Scout can’t start his day without his “morning coffee” (a roll in the dirt) and even though this is somewhat of a no-no in training circles, they said it was best to let him get it out of his system before we tried to get anything out of him. A good lesson for employers, let your people settle into their day, their way, before piling on the work.

Frontier                                                                                                                Image: Scout enjoying his double-shot soy latte and James.

For leaders who already possess a dominant streak, and are looking to tone it down, they’ll be introduced to Bondi. She’s a fierce and powerful blonde with an attitude to boot. She’s a real nine-to-five kind of lady. Out of hours, she’s sweet and demure but when she’s at work, she’ll put you through your paces. Egos have to be left at the door when you enter the Frontier property and even more so when you’re teamed with Bondi.

I trained with Teddy, a kind-hearted yet somewhat lazy horse. I was glad. I could relate to him most of all.

Frontier                                                                                                               Image: Teddy and Kate.

Lead a horse to water…

We started with an information session discussing the positive effects of training with horses and relating the results back to the workplace. Then I observed a demonstration session. James got the horse moving and showed me some exercises aimed to make the horse follow him around the arena. It did, but what did I expect from a guy who has been around horses his whole life? Next, it was my turn.

As I said before, Teddy is the kind of employee who turns up late and leaves early. He’s a nice guy, fun for a laugh, but his “care factor” is a little lower than most. As a fairly low impact person myself, I was encouraged to get “bigger and louder” in order to make Teddy do the exercise properly.

It wasn’t easy but I eventually pushed past the embarrassment of looking like a fool – as I waved my rope in the air, hissing and flapping my arms about – and once I’d put that assertive energy into the space Teddy was following me around like a devoted fan.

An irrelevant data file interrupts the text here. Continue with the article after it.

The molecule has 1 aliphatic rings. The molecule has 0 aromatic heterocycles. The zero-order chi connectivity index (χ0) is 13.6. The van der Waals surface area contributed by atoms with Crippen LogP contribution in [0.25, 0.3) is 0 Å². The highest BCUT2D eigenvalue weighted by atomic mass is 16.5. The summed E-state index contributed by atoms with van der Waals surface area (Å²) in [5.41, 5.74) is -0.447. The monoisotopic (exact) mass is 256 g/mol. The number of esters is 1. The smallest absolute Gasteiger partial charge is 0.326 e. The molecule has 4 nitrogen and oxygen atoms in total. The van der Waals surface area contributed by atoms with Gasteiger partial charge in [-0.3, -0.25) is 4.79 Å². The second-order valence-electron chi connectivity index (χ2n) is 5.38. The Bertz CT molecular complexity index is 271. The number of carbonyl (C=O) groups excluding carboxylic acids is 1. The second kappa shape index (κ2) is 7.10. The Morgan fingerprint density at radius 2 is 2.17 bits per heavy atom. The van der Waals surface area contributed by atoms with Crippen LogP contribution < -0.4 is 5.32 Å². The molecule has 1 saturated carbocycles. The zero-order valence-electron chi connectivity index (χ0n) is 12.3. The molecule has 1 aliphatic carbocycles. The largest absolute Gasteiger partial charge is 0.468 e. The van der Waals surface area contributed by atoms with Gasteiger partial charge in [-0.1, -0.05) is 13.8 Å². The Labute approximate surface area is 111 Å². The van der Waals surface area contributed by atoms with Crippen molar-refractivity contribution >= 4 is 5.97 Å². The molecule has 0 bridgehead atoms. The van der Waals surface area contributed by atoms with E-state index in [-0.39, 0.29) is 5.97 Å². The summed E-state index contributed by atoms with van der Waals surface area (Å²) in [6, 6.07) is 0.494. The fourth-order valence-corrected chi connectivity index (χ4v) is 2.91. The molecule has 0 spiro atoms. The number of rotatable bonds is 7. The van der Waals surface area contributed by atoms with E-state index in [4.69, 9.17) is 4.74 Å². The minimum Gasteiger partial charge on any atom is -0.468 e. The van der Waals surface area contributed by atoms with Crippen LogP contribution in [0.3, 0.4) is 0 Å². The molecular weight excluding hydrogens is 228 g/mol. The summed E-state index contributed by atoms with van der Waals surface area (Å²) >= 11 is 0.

After all participants have tried the exercise, they debrief with Emma and James over lunch and identify their key take away points from session one. After lunch, they are put into groups of three and asked to take their horse through an obstacle course.

Emma and James said this is where participants are encouraged to think laterally and develop strategies as a team. This is where the adage  “you can lead a horse to water but can’t make it drink” really rings true.

The exercises are designed to show leaders that your employees need to choose to be led by you and that it’s imperative to develop a strong rapport with them. Rejection from the horse can be really beneficial. That’s how life works, it’s how business works. Things don’t always go to plan and we need to be adaptable. A horse won’t laugh at you for making a mistake.

I mean, they might poo somewhere near your vicinity but I was promised that had nothing to do with me…

Spending the day with a horse. Yay or neigh?

The biggest thing I took away from the day was how to demonstrate my intent through nonverbal cues. I was asked to think about how I walk into a room. What kind of energy do I give off? Do I brighten up the space with my presence or drain the room by simply being there? Being conscious of our body language is essential to being an effective leader, say Emma and James.

The Frontier approach takes the formality out of leadership training. You’re not sitting in a stuffy boardroom with your eyes glued to a slideshow. You’re not participating in stale trust falls or watching “motivational” YouTube clips. You’re out in nature, spending time with animals and your team, working towards a common goal; being cheerleaders for one another.

Also, you don’t run the risk of participants falling asleep during the leadership presentation…not when they’ve got a 500 kg horse galloping circles around them; employee engagement in the training is heightened, naturally.

This type of training probably isn’t for everyone, and would work best for teams that are open to trying something new (and like being outside). Its success is underpinned by a willingness to step outside of your comfort zone. If a team comes into the day with a barrier up, and isn’t prepared to budge (a little like our friend Scout), they might not get much out of it.

But personally I think we don’t need to quit horsing around. In fact, I think we should do it more often.

Lead image credit: Kaboompics via Pexels

Other images supplied by Frontier Leadership

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Paul Ikutegbe
Paul Ikutegbe

Wow. Very innovative type of leadership training. Don’t know how competent I am with horses but the adventurer inside me is excited to give it a go.